Growing up ‘Southasian’


If I am Southasian, why did the government of India deny me a student visa to my father’s country of birth? If I am Pakistani, why do bureaucrats at the passport office harass me and ply me with needless questions about my parents’ immigration when I try to get my passport renewed? If I am Sindhi, why am I treated with suspicion in my own land?

Susan Goldmark’s mother, Helma Blühweis, a Holocaust survivor, routinely threw away old toys and stuff to ‘cut down on material possessions’. She also kept a packed suitcase in an empty closet in their New York apartment, just-in-case; and regularly reminded her daughter how privileged she was to ‘not have gone through the horrors’ that Blühweis had endured. While the Holocaust was never discussed in detail in the house, Helma unwittingly inculcated in her daughter the fear of a repeat of ‘the horrors’.

Susan Goldmark is the wife of Kai Bird, whose book, ‘Crossing Mandelbaum Gate – Coming of Age Between the Arabs and the Israelis (1956-1978)‘, was launched recently in Kathmandu, where I’m currently based. Among many other things in the book, Bird details Helma and Susan’s experiences. But for their radically different backgrounds, my own mother displays many of the same characteristics as Helma – eschewing material possessions, keeping packed suitcases around the house, reminding me (her elder daughter) how privileged I was to not have had the same horrific experiences that she had had as a young girl; eventually inculcating in me the fear that it was ‘all going to be repeated’, and an abhorrence for wanton violence and bloodshed. After reading Bird’s book, I wondered if children of first-generation immigrants – especially those of people who had been forced to flee war and violence – all went through similar experiences.

I was born in Karachi – the capital of Pakistan’s Southeastern province, Sindh – in October 1983, 12 years after my mother’s family fled their home in Dhaka, and around four or five years after part of what remained of my father’s family left their home in Calcutta*. My great-grandparents had chosen to remain on their ancestral lands in Behar (to this day, I don’t know where in Behar), and had been buried there, while my paternal grandparents had moved to Calcutta, and my maternal grandfather, along with my grandmother and their two children, had chosen to take up a government position in Dhaka – then part of East Pakistan. My father was born and brought up in Calcutta, and my mother (and her older brother) were born and brought up in Dhaka.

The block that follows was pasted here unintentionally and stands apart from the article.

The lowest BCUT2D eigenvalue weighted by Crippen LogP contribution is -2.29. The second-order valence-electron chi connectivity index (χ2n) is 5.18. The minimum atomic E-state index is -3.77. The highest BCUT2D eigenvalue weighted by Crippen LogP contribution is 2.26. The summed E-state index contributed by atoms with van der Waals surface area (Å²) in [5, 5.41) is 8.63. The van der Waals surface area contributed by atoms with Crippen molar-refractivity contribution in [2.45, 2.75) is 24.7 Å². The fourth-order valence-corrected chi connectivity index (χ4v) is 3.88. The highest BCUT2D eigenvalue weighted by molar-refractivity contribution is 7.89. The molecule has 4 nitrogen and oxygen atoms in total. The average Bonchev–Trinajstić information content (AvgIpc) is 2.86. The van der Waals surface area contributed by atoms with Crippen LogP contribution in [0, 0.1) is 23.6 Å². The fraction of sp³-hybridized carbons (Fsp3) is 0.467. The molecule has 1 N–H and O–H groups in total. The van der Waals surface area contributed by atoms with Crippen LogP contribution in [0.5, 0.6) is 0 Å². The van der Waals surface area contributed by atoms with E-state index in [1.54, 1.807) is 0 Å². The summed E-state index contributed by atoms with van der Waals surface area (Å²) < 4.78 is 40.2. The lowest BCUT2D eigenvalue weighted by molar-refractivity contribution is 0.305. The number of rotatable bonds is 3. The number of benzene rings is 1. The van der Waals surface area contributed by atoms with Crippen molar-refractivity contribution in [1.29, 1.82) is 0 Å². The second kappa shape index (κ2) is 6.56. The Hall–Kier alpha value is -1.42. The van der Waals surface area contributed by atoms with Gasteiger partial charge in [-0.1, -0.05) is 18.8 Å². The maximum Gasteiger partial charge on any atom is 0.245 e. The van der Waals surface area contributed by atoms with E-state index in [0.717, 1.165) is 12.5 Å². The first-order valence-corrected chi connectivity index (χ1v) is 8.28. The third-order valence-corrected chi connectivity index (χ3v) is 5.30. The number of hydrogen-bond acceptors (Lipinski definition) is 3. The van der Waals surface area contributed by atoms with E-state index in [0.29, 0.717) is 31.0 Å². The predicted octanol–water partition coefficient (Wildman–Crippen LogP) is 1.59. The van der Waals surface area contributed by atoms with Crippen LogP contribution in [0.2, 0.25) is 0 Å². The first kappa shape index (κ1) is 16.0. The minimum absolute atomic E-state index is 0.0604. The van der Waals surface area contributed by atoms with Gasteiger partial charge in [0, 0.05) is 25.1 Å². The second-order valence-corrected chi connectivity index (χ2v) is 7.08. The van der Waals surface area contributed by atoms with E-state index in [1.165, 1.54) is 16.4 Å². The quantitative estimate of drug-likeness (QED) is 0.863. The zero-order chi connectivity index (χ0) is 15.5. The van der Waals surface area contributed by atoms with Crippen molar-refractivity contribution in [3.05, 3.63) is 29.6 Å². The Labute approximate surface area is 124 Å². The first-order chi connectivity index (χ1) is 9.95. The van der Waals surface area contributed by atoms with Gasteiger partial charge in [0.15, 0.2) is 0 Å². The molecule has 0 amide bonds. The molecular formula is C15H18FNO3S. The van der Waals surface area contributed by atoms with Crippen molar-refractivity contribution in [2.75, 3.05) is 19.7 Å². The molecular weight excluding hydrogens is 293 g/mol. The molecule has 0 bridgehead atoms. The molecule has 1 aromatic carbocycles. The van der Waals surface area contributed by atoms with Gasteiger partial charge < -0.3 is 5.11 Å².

We speak Urdu at home, but both my parents are fluent in Bangla, albeit ‘different forms of it’. I realised this when I was younger and saw that my father found it difficult to communicate fluently with our Bangladeshi neighbours in Abu-Dhabi, while my mother chatted away happily. I was later told by some Bengali schoolmates that my mother spoke a sanitised, bourgeois ‘Dhaka Bangla’, while my father’s version was indigenous to Calcutta.

My mother never discussed 1971 with me in much detail, but during her conversations with the wife of our Bangladeshi neighbours, I heard snippets about these events. Neither my mother nor our neighbour realised that I could understand Bangla, and therefore let me hang around during their conversations. I heard about the neighbours’ wife’s experiences as a young Bengali girl in a state terrorised by the Pakistan Army, and my mother’s experiences as the daughter of ‘Beharis’ during the Mukti Bahini reprisal. I think I was around eight years old at the time, and my worldview comprised simplistic binaries of good versus bad; but for the life of me, I couldn’t differentiate the good guys from the bad in these narratives. When our neighbour’s wife spoke to my sympathetic mother about atrocities meted out to them by the Pakistan Army, it was easy to figure out who the oppressor was. But when my mother told her about the Mukti Bahini, the distinction wasn’t so well-defined. I would wonder why my mother never condemned the Mukti Bahini, and always spoke of them as a ‘legitimate, albeit violent, reaction’ to ‘wanton injustice’. They had terrorised my mother’s family, for crissakes, I would think. They had left permanent scars in her mind; her once influential and well-off family had been forced to flee their homes and live like refugees in a new country; it was because of 1971 that my mother never got to finish even high school. Why does she not condemn them openly?